Effective December 23, 2016, U.S. Citizenship and Immigration Services (USCIS) will increase the fees that must be submitted with the majority of its immigration forms. The USCIS fee increases, which were finalized in an announcement yesterday, can be found in a final rule published in the Federal Register. Applications and petitions postmarked or filed on or after December 23, 2016, must include these new fees or USCIS will reject your submission.
During the early summer of 2016, USCIS announced fee increases would be coming. The USCIS fee increases became official yesterday. Fees increased by a weighted average of 21 percent for many forms. While fees for some forms increased only modestly, fees for other forms such as Form N-600 ballooned by 95 percent. Continue reading
Many people are carrying an expired green card right now. Because you don’t use your card everyday, it’s easy for an expired green card to go unnoticed. By law, permanent residents must carry a valid green card at all times. But in practice, this rarely happens and is rarely enforced by the U.S. government.
When a green card expires, it’s natural to procrastinate before renewing it. After all, the USCIS fee to renew or replace a green card is currently $450 (and will increase soon). That’s a lot of money for anyone. But an expired green card does have consequences that can be even more costly. Continue reading
Resources for permanent residents to overcome barriers like money, age, language, and civics knowledge.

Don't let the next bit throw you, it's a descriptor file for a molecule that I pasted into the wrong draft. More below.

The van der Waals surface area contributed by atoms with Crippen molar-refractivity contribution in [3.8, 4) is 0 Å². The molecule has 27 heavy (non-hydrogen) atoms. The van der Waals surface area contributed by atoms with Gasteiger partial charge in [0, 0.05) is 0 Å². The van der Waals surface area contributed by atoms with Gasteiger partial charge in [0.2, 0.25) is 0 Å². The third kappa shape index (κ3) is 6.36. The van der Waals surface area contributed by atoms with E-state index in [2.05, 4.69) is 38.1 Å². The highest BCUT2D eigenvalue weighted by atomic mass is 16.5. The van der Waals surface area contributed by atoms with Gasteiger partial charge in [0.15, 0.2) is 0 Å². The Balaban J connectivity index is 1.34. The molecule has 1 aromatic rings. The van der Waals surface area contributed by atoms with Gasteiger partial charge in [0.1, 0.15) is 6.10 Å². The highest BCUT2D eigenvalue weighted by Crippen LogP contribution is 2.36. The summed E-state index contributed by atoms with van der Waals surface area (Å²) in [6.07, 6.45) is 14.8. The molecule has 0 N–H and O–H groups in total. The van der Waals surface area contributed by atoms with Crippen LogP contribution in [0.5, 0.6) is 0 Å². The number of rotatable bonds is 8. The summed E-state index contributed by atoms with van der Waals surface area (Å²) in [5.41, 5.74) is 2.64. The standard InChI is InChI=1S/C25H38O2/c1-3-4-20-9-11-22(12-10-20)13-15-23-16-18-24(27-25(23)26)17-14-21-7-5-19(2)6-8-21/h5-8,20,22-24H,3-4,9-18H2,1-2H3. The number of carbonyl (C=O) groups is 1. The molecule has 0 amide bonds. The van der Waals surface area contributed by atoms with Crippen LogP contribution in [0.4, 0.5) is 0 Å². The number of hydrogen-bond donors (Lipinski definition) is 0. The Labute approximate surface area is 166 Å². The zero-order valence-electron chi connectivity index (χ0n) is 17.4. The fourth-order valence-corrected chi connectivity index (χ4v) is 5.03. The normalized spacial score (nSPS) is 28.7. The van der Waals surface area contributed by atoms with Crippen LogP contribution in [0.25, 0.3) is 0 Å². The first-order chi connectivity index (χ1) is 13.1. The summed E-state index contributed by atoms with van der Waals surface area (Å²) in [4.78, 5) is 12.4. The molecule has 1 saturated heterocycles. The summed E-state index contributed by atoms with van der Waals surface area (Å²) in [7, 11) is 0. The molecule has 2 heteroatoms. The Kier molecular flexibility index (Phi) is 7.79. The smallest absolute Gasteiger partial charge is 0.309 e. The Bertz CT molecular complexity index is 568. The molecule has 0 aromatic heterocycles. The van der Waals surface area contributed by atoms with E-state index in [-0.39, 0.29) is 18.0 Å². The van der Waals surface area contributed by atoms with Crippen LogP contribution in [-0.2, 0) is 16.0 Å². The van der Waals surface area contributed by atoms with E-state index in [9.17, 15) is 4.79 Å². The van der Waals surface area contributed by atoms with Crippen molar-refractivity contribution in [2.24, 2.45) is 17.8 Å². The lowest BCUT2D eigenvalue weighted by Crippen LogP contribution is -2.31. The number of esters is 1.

If you’ve put off naturalization because you think it’s too difficult or too expensive, think again. Provisions in the law and numerous free resources are making it easier than ever to become a U.S. citizen.
CitizenPath published a free guide for permanent residents that want to become U.S. citizens through the naturalization process. The free guide includes 44 pages of tips and valuable information about the naturalization process. It even includes 100 sample test questions and a necessary vocabulary list. Continue reading
The steps to obtain a family based green card — officially known as a permanent resident card — vary based on the qualifying family relationship and where you live (inside the United States or outside).
If you would like to petition (sponsor) a family member for a green card or you are a foreign national that wants to permanently move to the United States, this article provides a basic overview of the eligibility categories and family based green card process. Continue reading
Common reasons why a family-based application for permanent residence may be denied by USCIS
Each year thousands of people are approved for permanent resident status in the United States. Permanent residence is symbolized with a card, most commonly referred to as a green card. But thousands also get their green card application denied. There are several possible factors for a green card application denial. The reasons vary from no basis for eligibility to grounds of inadmissibility to failure to properly deal with the application requirements.
Each year an estimated 8-11% of green card applications are denied. In fiscal year 2015, data shows that U.S. Citizenship and Immigration Services (USCIS) received a total of 768,641 petitions for alien relatives (Form I-130), but also denied 77,903. Continue reading
Proponents of U.S. citizenship will often point out the patriotic and emotional benefits of naturalization. These are all valid reasons, but naturalizing as a U.S. citizen is just downright practical for permanent residents.